Vincent J. Carbone is a Board Certified Behavior Analyst-Doctorate and New York State Licensed Behavior Analyst.  He received his graduate training in Applied Behavior Analysis (ABA) at Drake University, Des Moines, Iowa, under the supervision of W. Scott Wood. He currently serves as an adjunct faculty member at Penn State University and has taught in the graduate programs in Behavior Analysis at the European Institute for the Study of Human Behavior, in Parma, Italy, and at the Medical School at the University of Salerno, Salerno, Italy.  His behavior analytic research has been published in several peer-reviewed journals including the Journal of the Experimental Analysis of Behavior, Journal of Applied Behavior Analysis and others.  He has provided the requisite university training to board certified behavior analysts in the U.S. and overseas.

He is the 2017 recipient of the “Jack Michael Outstanding Contributions in Verbal Behavior Award” from The Association for Behavior Analysis International’s Verbal Behavior Special Interest Group. Currently, he serves as the director of the Carbone Clinics in London, UK, and Dubai, UAE.  The Carbone Clinic is the 2022 recipient of the Society for the Advancement of Behavior Analysis award for “International Dissemination of Behavior Analysis”. He currently serves as a member of the B.F. Skinner Foundation board of directors.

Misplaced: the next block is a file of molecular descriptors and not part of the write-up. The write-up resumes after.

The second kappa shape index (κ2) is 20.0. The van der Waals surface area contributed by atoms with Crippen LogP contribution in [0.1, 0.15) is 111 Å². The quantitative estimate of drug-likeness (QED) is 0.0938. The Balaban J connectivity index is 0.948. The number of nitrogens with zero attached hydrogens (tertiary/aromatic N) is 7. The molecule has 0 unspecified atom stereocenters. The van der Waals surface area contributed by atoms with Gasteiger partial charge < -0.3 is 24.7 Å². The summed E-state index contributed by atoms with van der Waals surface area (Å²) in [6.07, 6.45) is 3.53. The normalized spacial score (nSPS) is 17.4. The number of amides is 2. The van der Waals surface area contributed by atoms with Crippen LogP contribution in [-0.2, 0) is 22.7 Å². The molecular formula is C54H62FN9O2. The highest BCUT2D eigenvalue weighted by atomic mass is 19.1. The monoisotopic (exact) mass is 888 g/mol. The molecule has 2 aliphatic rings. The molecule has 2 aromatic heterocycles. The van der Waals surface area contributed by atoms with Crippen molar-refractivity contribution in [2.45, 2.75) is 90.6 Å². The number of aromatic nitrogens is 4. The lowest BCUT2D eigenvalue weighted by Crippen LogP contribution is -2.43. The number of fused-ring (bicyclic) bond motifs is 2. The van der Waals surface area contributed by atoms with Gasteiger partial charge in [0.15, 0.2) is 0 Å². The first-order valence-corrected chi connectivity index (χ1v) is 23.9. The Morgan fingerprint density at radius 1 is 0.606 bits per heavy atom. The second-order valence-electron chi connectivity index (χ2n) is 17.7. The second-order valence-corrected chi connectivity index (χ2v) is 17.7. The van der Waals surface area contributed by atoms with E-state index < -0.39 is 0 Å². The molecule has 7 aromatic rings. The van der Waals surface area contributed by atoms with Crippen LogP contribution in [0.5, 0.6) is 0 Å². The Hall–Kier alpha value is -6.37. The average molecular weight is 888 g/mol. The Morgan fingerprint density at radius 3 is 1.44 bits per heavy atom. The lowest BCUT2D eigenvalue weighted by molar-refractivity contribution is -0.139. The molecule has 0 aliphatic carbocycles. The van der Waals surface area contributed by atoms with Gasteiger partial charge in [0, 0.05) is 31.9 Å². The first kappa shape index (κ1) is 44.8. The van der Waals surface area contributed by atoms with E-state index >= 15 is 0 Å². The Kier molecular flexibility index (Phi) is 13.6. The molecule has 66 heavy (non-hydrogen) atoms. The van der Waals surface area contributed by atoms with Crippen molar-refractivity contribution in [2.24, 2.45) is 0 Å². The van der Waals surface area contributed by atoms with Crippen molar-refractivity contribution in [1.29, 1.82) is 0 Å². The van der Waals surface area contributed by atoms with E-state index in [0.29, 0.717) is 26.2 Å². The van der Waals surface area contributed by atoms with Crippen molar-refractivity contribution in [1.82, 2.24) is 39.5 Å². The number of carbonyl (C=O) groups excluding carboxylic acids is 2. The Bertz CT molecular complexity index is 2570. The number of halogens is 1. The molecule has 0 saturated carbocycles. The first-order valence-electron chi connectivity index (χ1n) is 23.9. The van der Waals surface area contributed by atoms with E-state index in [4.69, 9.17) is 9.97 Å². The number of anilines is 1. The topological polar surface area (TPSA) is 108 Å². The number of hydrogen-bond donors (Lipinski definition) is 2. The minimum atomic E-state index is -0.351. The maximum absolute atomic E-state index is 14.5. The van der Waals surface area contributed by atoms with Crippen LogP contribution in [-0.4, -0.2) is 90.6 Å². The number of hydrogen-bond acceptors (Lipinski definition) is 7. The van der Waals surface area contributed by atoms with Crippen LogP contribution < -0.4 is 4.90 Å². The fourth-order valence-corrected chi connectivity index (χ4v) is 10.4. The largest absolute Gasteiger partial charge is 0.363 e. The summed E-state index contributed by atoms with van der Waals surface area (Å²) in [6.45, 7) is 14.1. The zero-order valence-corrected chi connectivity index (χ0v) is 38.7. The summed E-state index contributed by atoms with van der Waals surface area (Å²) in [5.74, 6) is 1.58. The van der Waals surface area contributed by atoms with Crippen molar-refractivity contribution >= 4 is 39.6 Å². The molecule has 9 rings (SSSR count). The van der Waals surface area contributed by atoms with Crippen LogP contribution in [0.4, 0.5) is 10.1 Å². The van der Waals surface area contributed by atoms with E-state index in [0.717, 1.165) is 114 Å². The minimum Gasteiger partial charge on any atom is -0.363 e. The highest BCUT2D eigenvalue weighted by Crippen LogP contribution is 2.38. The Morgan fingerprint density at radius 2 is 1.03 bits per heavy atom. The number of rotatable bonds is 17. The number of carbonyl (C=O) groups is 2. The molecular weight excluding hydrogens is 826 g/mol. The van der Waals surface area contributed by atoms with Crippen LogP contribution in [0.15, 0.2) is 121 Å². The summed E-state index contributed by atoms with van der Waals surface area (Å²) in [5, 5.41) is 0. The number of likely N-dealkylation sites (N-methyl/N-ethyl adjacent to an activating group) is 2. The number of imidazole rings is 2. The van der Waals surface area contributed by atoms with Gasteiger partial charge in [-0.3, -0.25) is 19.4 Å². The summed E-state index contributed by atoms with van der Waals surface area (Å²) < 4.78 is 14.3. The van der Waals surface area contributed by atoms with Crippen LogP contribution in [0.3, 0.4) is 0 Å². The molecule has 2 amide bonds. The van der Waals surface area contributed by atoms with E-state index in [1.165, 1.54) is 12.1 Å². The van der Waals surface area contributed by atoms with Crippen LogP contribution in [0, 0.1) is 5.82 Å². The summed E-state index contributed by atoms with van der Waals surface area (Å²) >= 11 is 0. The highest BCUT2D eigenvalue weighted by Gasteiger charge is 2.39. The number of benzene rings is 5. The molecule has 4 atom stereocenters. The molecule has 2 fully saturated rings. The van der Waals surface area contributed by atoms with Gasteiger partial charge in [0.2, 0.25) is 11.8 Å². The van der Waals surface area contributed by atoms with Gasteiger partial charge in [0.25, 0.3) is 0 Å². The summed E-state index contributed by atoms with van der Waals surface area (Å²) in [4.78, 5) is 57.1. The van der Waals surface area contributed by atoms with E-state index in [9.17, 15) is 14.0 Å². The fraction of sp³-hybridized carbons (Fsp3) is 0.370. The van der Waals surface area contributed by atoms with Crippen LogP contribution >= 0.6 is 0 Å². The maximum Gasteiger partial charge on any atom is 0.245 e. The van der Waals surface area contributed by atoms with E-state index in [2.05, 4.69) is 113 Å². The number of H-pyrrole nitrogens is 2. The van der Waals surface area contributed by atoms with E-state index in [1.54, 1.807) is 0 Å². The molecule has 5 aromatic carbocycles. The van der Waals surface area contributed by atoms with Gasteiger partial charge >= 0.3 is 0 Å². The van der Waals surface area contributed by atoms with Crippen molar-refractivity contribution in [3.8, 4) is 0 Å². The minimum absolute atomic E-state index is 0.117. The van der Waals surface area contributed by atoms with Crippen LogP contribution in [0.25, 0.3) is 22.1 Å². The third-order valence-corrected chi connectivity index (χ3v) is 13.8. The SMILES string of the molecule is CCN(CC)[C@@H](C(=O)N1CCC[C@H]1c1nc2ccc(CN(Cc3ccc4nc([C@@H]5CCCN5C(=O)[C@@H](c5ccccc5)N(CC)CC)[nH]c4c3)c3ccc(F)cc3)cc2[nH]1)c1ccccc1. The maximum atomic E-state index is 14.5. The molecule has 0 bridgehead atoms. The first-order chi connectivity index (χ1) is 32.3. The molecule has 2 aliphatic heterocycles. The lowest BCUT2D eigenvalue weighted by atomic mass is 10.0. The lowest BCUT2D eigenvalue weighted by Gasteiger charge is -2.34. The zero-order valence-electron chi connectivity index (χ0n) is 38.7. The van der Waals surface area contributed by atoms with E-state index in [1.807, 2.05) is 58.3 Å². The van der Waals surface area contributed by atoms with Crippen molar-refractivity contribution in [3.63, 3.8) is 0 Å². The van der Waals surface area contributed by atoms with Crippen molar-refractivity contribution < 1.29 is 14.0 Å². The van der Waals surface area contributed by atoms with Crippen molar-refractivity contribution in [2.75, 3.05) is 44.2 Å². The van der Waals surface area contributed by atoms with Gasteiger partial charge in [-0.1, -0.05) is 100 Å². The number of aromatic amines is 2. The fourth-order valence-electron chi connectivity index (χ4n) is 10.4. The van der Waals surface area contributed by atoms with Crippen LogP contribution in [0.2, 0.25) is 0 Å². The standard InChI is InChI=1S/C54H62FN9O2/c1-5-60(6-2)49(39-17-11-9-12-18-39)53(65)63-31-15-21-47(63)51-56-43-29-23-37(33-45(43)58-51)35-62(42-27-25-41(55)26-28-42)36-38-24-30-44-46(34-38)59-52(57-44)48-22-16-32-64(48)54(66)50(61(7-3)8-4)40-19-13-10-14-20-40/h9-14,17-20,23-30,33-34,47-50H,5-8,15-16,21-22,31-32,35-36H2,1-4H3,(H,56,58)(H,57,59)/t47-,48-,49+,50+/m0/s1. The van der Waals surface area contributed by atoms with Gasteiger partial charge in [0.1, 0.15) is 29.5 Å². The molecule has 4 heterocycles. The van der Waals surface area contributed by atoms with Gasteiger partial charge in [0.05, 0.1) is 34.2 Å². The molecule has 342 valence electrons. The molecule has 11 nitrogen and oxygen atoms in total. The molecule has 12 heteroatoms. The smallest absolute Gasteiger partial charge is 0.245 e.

Presentation at the ABA International Conference 2020.

Some Recent Research on Joint Control

This presentation will be held in English.


Children with autism do not easily acquire complex behavior. This is especially true when the responses require verbal mediation. For example, many children with autism experience difficulty when attempting to say when something is NOT something and to respond to questions about what is missing in a recently encountered arrangement of items. Two recent studies at the Carbone Clinic have focused on teaching children with autism these complex behaviors facilitated by the problem-solving repertoire of joint stimulus control. Both of these studies demonstrated that speaker behavior could be brought under the joint control of the failure to achieve joint control. A thorough conceptual analysis will first be presented and then descriptions of teaching methods derived from the analyses will be discussed. Video illustrations will be presented in support of the findings of these research papers.